Can I make calls from my cell phone on a cruise?
Technically, you can, but it's not as simple as you might think. For things like taking photos and setting a morning alarm, your phone will still work. But making phone calls and surfing the Internet can be hit and miss. Depending on where your ship is at any given moment, you may or may not have a phone signal. When you do have one, it's coming through an at-sea provider (CellAtSea for Norwegian Cruise Line and Cellular At Sea for Royal Caribbean, as examples) and is considered a roaming charge by your cell carrier. Rates are typically very high. As of March 2015, Verizon, for example, charges $2.49/minute for voice calls, while Sprint charges $2.99/minute and T-Mobile charges a whopping $5.99/minute. AT&T charges $2.50/minute, or you can purchase one of three cruise ship calling packages if you're sailing on Royal Caribbean, Celebrity Cruises, Azamara or select Silversea ships.
When you're in port, your cell signal will typically switch to a carrier from the country or island you're visiting. Roaming charges in these areas vary; you'll want to check with your carrier for the pricing for each country you're visiting. If you've got T-Mobile, check to see if the destination visited is included in the Simple Choice plan. If it is, making phone calls will only be $0.20/minute.
Can I send or receive text messages? Is texting less expensive than making a phone call?
As long as you have a signal, you will be able to send and receive text messages from a cruise ship. Even better, texting costs a lot less than a voice call. Most major carriers charge $0.50 to send a message; AT&T also charges $1.30 for an outgoing picture or video message. Verizon charges $0.05 for receiving a message, and Sprint charges $0.15, while T-Mobile and AT&T deduct incoming messages from your monthly allotment. Most carriers also offer discounted international packages, where you can prepay a flat fee for a set amount of text messages and/or data to use overseas; check with your specific provider for details.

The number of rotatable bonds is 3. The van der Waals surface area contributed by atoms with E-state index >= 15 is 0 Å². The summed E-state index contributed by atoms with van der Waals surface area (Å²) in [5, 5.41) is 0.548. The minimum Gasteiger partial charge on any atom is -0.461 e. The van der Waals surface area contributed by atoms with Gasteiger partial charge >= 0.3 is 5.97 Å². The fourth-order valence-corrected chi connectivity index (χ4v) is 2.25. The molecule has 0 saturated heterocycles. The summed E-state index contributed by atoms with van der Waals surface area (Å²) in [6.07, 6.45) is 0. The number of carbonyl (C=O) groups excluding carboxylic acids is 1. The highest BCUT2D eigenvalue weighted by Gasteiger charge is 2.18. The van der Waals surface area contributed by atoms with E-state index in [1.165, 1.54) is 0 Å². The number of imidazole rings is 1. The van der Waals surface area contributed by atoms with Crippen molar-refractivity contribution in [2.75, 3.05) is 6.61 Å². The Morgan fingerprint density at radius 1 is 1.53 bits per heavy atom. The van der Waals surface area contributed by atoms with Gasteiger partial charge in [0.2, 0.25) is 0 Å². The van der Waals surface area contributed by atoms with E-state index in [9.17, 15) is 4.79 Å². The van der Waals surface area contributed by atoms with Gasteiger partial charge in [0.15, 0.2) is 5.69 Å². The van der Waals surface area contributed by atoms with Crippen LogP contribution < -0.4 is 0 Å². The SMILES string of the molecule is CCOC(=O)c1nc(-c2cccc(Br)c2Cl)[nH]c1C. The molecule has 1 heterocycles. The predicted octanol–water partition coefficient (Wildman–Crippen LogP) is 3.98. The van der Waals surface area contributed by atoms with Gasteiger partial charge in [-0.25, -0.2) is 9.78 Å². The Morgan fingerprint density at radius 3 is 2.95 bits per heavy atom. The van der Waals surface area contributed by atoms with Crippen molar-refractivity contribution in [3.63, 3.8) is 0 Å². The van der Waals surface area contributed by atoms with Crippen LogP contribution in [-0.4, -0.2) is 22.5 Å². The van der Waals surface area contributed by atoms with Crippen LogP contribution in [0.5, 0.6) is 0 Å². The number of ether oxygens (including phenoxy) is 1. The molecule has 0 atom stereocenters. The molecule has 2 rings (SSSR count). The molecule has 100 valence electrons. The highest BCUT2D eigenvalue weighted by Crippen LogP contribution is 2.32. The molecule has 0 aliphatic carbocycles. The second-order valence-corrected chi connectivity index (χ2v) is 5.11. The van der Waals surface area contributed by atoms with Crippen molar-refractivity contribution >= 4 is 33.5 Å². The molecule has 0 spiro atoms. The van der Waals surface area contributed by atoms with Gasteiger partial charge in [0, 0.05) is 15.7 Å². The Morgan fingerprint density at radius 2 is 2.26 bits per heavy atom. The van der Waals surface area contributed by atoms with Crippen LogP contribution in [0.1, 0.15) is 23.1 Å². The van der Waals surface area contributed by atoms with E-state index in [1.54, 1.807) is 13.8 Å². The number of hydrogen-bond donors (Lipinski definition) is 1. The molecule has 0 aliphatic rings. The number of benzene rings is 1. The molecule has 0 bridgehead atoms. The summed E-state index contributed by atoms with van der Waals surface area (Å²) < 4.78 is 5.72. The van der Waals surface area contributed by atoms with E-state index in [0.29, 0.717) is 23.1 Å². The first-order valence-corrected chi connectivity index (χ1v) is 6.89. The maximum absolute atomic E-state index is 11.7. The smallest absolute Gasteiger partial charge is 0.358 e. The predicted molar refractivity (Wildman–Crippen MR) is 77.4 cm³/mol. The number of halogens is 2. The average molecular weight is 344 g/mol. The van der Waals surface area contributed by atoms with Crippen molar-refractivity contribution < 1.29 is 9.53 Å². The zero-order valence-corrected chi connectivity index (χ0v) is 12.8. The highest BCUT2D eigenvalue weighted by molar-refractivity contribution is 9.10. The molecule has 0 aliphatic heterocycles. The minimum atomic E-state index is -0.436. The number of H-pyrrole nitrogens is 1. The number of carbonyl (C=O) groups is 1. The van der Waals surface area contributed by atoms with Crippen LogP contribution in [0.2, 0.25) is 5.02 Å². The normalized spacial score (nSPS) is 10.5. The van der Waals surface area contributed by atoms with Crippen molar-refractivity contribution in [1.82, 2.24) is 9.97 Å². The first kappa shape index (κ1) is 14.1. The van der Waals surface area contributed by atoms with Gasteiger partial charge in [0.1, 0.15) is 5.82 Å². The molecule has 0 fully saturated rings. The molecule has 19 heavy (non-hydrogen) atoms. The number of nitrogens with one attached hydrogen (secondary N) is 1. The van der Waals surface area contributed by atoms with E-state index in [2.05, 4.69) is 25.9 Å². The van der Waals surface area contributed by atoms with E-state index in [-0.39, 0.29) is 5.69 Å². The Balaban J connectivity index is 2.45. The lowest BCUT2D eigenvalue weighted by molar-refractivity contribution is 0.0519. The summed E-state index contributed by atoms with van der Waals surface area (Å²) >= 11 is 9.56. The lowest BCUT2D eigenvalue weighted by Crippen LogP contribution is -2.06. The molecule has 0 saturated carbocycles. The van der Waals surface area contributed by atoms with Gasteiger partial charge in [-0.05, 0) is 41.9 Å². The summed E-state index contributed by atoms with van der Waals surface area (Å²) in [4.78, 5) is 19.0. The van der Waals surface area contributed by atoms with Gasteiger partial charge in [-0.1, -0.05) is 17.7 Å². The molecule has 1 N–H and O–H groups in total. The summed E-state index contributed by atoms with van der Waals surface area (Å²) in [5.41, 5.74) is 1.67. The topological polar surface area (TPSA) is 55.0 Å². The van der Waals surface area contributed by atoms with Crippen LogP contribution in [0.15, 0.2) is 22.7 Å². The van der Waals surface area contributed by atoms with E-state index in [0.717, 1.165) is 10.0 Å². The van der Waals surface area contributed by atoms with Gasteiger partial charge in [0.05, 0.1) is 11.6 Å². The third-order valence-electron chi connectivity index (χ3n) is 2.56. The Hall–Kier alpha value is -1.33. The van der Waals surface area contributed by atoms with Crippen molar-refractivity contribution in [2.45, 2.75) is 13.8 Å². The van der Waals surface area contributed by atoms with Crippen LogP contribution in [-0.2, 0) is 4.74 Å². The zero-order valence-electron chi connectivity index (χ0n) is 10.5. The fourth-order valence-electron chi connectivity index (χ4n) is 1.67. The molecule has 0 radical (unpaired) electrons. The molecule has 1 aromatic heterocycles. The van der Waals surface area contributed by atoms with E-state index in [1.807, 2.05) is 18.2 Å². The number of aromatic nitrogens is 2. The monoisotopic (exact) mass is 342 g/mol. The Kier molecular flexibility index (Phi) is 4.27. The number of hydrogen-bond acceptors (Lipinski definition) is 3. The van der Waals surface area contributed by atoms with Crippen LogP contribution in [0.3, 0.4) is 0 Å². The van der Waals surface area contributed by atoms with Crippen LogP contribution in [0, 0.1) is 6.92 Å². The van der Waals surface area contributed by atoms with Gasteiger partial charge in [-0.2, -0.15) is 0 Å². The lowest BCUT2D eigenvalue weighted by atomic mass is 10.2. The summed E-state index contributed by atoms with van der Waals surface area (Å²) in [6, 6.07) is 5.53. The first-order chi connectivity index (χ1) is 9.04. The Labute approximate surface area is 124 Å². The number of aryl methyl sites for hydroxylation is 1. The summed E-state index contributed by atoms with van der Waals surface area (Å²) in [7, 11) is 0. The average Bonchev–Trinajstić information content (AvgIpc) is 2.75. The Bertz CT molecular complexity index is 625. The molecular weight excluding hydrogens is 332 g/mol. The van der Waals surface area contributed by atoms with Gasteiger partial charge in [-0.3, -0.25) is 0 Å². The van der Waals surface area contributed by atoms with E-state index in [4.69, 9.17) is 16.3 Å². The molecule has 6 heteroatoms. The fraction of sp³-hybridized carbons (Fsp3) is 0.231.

How much does using the Internet on my phone cost if I'm roaming?
Data also is ridiculously expensive. Verizon charges $20.48/MB; T-Mobile charges $15/MB; AT&T charges $19.97/MB; and Sprint's charges vary by ship from $12 to $20/MB. However, if you turn off data roaming and connect to the ship's Wi-Fi (or local Wi-Fi if you're near land), you can use the Internet without incurring data charges. (Note that most ships charge for Wi-Fi usage, though. You'll need to compare data roaming prices against the ship's Internet charges to see which is a better deal.)
How can I make sure I am not charged by my phone company for unintentional phone use?
To ensure you are not charged by your phone company, you have two choices: Turn off your phone as soon as your cruise ship leaves port, or, if you want to use offline applications, put your phone into airplane mode.
What about the apps on my cell? Can I use them without paying extra?